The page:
One Nation coalition to continue beyond the Nov. 2 elections

medina

WASHINGTON (PAI)—The 567 organizations and groups that turned out several hundred thousand people for the "One Nation" march in Washington on Oct. 2 will try to stay together to work on each other's causes after the Nov. 2 election, a top union participant says.

In an interview with Press Associates during the march, new Service Employees International Union secretary-treasurer Eliseo Medina added that for many of the groups involved, it would mean "getting out of the silos" of their own causes.

The coalition, including SEIU, the AFL-CIO, AFSCME, the teachers, the National Nurses Union, the Communications Workers, the Transport Workers Union and many other national and local unions, got behind the march for two reasons.

One was to show that progressives can muster more numbers than the radical right tea party zealots of radio talker Glenn Beck and GOP politician Sarah Palin. They led a similar march at the Lincoln Memorial - site of the Oct. 2 rally - several weeks before.

The other was to energize the progressive forces for the final days of the 2010 election campaign. Medina and new SEIU president Mary Kay Henry, who was also interviewed, feel it accomplished that.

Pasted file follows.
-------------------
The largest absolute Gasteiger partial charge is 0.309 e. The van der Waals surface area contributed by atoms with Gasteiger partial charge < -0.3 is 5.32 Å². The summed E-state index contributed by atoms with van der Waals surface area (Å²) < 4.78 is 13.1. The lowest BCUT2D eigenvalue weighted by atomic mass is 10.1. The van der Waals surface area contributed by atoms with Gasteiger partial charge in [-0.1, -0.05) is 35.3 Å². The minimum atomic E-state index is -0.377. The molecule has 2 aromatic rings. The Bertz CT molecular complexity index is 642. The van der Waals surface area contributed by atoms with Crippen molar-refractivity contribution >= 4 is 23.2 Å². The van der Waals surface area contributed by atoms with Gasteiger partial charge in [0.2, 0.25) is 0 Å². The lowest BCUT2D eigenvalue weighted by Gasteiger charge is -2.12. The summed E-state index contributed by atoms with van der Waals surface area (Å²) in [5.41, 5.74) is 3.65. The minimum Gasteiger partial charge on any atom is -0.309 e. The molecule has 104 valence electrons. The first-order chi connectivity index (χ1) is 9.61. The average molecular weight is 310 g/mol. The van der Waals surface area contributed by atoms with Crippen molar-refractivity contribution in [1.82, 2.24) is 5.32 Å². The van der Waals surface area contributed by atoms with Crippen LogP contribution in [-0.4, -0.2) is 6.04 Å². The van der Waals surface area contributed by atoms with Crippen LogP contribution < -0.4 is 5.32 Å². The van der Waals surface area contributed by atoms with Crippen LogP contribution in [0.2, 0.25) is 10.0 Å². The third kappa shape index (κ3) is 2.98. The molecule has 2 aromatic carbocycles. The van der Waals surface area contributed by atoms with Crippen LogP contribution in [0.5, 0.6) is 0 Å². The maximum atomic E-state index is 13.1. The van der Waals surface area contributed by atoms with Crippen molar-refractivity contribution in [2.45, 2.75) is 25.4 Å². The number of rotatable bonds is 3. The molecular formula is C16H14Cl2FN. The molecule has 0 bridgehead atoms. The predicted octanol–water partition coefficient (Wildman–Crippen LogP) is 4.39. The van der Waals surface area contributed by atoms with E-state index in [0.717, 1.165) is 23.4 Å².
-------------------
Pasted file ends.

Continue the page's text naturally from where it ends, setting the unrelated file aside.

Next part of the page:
"We had tens of thousands of members and leaders here to make sure what happens here gets translated in our communities," Henry said.

"After Labor Day, we found there was a huge interest in whether the vote on Nov. 2 gets America back to work," she added.

Medina made it clear the coalition will extend beyond the election. "This is an exercise in power," he explained.

"Whoever wins the election, we'll still have a lot of problems" to tackle in the U.S., he admitted. They include jobs, the economy, the environment and more. "So there are going to be a lot of conversations among the groups involved about getting a consensus" on those issues, Medina added.

"I'm hoping that we'll have a plan of action to implement that we can offer to working-class people," he said.

Medina admitted that energy and enthusiasm among progressives had slacked off in the last two years, after the 2008 election brought Democratic President Barack Obama into office, accompanied by Democratic majorities in Congress - all elected with heavy labor support.

"There was such a sense of excitement in 2008. We forgot and left everything to Obama," he said.

"But then we saw issue after issue - health care, tax cuts for the middle class, immigration reform -  go down" to Senate GOP filibusters and obstructionism. The groups then "realized we had to do something, but organizing takes time," veteran organizer Medina admitted.

Image: Eliseo Medina speaks on immigration reform SEIU International // CC BY-NC 2.0

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